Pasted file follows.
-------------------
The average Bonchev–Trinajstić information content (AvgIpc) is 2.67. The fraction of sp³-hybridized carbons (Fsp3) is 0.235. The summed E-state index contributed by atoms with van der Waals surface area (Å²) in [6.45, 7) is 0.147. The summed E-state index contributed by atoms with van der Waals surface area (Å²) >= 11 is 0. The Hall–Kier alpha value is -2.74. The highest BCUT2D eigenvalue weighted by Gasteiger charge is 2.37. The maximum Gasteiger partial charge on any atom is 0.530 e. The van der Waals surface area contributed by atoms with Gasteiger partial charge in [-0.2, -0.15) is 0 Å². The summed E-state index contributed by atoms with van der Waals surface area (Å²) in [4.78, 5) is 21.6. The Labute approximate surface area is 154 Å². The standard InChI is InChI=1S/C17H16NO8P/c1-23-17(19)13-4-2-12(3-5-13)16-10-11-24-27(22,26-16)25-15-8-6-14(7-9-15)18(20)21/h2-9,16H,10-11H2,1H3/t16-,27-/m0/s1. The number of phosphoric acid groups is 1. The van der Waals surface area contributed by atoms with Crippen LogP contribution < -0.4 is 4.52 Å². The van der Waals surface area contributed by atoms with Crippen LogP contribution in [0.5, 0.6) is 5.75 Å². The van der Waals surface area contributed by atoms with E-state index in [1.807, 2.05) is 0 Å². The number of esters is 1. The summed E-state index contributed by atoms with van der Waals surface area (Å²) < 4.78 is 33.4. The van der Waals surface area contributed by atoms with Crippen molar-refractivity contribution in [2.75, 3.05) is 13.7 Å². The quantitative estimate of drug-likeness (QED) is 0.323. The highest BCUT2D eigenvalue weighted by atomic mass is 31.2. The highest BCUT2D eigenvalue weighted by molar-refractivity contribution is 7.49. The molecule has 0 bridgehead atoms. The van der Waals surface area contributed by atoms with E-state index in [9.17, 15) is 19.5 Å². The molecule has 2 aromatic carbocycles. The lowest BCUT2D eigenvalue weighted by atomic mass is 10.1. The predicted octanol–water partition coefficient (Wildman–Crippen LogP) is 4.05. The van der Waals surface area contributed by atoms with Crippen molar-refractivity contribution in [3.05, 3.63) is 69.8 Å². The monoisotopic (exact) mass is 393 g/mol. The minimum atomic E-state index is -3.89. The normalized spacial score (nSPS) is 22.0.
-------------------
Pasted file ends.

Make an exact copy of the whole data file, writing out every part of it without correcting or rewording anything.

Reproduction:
The average Bonchev–Trinajstić information content (AvgIpc) is 2.67. The fraction of sp³-hybridized carbons (Fsp3) is 0.235. The summed E-state index contributed by atoms with van der Waals surface area (Å²) in [6.45, 7) is 0.147. The summed E-state index contributed by atoms with van der Waals surface area (Å²) >= 11 is 0. The Hall–Kier alpha value is -2.74. The highest BCUT2D eigenvalue weighted by Gasteiger charge is 2.37. The maximum Gasteiger partial charge on any atom is 0.530 e. The van der Waals surface area contributed by atoms with Gasteiger partial charge in [-0.2, -0.15) is 0 Å². The summed E-state index contributed by atoms with van der Waals surface area (Å²) in [4.78, 5) is 21.6. The Labute approximate surface area is 154 Å². The standard InChI is InChI=1S/C17H16NO8P/c1-23-17(19)13-4-2-12(3-5-13)16-10-11-24-27(22,26-16)25-15-8-6-14(7-9-15)18(20)21/h2-9,16H,10-11H2,1H3/t16-,27-/m0/s1. The number of phosphoric acid groups is 1. The van der Waals surface area contributed by atoms with Crippen LogP contribution < -0.4 is 4.52 Å². The van der Waals surface area contributed by atoms with Crippen LogP contribution in [0.5, 0.6) is 5.75 Å². The van der Waals surface area contributed by atoms with E-state index in [1.807, 2.05) is 0 Å². The number of esters is 1. The summed E-state index contributed by atoms with van der Waals surface area (Å²) < 4.78 is 33.4. The van der Waals surface area contributed by atoms with Crippen molar-refractivity contribution in [2.75, 3.05) is 13.7 Å². The quantitative estimate of drug-likeness (QED) is 0.323. The highest BCUT2D eigenvalue weighted by atomic mass is 31.2. The highest BCUT2D eigenvalue weighted by molar-refractivity contribution is 7.49. The molecule has 0 bridgehead atoms. The van der Waals surface area contributed by atoms with E-state index in [9.17, 15) is 19.5 Å². The molecule has 2 aromatic carbocycles. The lowest BCUT2D eigenvalue weighted by atomic mass is 10.1. The predicted octanol–water partition coefficient (Wildman–Crippen LogP) is 4.05. The van der Waals surface area contributed by atoms with Crippen molar-refractivity contribution in [3.05, 3.63) is 69.8 Å². The monoisotopic (exact) mass is 393 g/mol. The minimum atomic E-state index is -3.89. The normalized spacial score (nSPS) is 22.0.